Live Review

Camden Crawl, Saturday 30th April 2011

Frankie & The Heartstrings are in fine spirits, and what a way to open the festival - glorious indie pop.

For ten years, Camden Crawl has been synonymous with two things: missing half the bands you want to see because they all clash, and bloody long queues. Whilst the excitement of seeing your New Favourite Band in the smallest of venues fills you with joy in the preceding weeks, the reality is that the queues snaking down the high street and the knowledge that you’re missing your New Second Favourite Band in the second smallest of venues often makes for an unsatisfying experience. After all, who wants to spend the entirety of a festival stuck in a poxy queue on a vomit stained street?

So it’s with some trepidation that we set off for this year’s replacement Roundhouse, the Forum, which, geography fact fans, is in Kentish Town and thus a bit of a blinking trek from everything else. Whether the proximity (or lack thereof) of the venue from the rest of the festivities contributes to the refreshing lack of a queue, we can’t say, but the Forum is still comfortably full inside of punters eagerly awaiting the delicious Frankie and the Heartstrings and their self proclaimed ‘Best Trousers in Rock’. Despite the trouncing experienced by their beloved Sunderland FC earlier in the day, they’re in fine spirits, and what a way to open the festival – glorious indie pop, with Frankie easily charming the boys and inducing swoons amongst the female contingent. Halfway through the set, an ‘I Heart Bieber’ t-shirt lands at his feet, after which he leads the audience in a ‘Fuck Bieber!’ chant, but no one’s taking bets on how long before those t-shirts are exchanged for underkrackers – it’s a sure thing. ‘Don’t Look Surprised’ seems to be an apt instruction, as it fills the venue with an unexpectedly epic thrall, and set closer ‘Hunger’ leaves us famished for more.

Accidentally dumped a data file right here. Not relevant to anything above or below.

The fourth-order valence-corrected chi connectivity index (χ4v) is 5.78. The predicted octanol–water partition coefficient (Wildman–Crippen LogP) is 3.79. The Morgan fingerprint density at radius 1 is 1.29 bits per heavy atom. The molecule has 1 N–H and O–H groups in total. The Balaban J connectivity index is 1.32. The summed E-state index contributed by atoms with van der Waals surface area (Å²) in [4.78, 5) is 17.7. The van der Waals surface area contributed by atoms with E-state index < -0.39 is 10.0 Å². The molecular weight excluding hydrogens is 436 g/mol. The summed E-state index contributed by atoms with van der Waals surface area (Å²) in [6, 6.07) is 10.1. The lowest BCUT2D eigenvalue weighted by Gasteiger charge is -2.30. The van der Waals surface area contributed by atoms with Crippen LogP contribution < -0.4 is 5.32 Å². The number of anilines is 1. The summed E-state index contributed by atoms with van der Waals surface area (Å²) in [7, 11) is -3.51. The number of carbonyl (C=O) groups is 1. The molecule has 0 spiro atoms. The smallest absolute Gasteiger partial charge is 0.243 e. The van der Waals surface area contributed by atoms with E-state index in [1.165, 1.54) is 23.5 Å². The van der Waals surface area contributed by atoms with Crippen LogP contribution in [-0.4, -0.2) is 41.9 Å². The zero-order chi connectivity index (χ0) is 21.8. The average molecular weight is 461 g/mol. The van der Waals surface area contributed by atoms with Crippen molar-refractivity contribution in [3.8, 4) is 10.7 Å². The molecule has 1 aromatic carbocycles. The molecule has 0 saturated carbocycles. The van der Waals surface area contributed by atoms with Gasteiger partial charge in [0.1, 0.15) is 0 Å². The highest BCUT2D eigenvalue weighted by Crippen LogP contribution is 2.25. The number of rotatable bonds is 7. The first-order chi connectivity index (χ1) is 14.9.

But there are no encores allowed this early in the proceedings, so it’s up to Villagers to change our moods from ‘bouncing off the walls’ to ‘chin stroking’ in one easy step. As frontman, Conor O’Brien steps on to the stage, a lone figure with his acoustic guitar, it’s not hard to ascertain that this is a man who really means it. First song over, he’s joined on stage by the rest of the band, we’re met with the feeling that this is merely a warm up for all the fields that Villagers will be captivating this summer. Whilst we’re appreciative of the aural pleasure that’s currently besieging our ears, after Frankie, it just feels a tiny bit too earnest. We came here for manic pop thrills, and manic pop thrills we shall find, so with this pledge in our hearts, we head back to the centre of Camden in search of our kicks.